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MSC moves into fruit packing

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Herons Logistics

Medlog, the logistics arm of shipping group MSC, has opened a US$20m fresh fruit packing plant in Peru, marking MSC’s first foray into fruit packing.

The facility is based in the Piura Futura industrial park and is intended to serve producers and exporters of avocados, grapes, and mangos in the northern macro-region of Peru.

It is equipped with a calibration line and an artificial vision system that can classify and separate fruit according to size and weight by taking high-resolution images and evaluating their appearance and quality, detecting any stains or damages.

The plant is located on an area of 35,000m², and just 35km from the port of Paita, granting it direct access to the Panamericana Norte highway. The location is particularly strategic due to Piura’s significant fruit export volumes, allowing for year-round operations: the grape season covers October to December, which is followed by the mango season from December to March, and finally avocado from March until August.

“With this opening, we’re entering the packing sector, which is perfectly complementary with MSC’s reefer ocean transportation services, allowing us to get closer to our fruit clients, as we provide this additional solution, on top of our already solid presence in the reefer sector,” the company told.

The shipper said it is continually striving to stay ahead of market trends to ensure it can help its customers reach key trade centres for their commodities. In the avocado business, for example, it recently added Philadelphia to its US port coverage on the Canada Gulf Bridge service with a view of offering the shortest and most reliable service to the country for Mexican avocado exports.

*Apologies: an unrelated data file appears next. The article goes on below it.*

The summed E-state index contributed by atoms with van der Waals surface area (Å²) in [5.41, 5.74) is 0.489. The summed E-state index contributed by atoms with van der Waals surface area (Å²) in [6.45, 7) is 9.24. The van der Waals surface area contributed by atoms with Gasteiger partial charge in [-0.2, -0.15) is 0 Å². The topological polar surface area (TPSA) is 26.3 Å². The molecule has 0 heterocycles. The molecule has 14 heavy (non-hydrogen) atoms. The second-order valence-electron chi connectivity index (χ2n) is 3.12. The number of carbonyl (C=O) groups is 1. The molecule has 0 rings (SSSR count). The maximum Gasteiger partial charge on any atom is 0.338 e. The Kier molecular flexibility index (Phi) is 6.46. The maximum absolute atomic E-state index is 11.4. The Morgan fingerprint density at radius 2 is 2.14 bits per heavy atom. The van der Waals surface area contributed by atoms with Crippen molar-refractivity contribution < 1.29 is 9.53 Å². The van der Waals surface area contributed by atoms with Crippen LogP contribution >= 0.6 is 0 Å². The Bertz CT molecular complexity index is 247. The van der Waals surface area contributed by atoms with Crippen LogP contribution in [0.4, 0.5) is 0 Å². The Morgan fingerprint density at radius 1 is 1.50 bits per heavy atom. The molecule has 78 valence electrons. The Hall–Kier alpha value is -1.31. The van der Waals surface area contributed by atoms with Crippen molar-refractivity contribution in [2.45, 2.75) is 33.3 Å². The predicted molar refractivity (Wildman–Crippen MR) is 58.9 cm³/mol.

This past year and a half has been particularly challenging for the produce trade as cargo congestion brought on by extreme demand in combination with operational disruptions is felt across supply chains everywhere in the world.

Ocean carriers have been deploying all available capacity to manage the operational disruptions brought on by Covid-19. During this time, MSC says it has continued to work closely with all stakeholders to address the situation as effectively and efficiently as possible.

“In the first half of 2021, we started eight new services, deployed available vessel capacity, and provided hundreds of thousands of additional containers to help respond to the huge demand for cargo transportation in an extremely challenging and congested market,” the company said.

“We have also been diversifying the portfolio of available ports to alleviate some of the pressure from the more congested areas, rerouting cargo through other gateways, adding terminals, and diversifying inland with the railroads.”

It is difficult to predict exactly what the outlook might be for the coming months as much will hinge on the pace and trajectory of the coronavirus recovery curve around the world. “We’ve done our utmost best to keep customers’ reefer operations functioning amid the pandemic. The growing demand has also opened up new market possibilities, which we have been able to support thanks to our continual investment in the best technologies for refrigerated transport solutions,” the company said.


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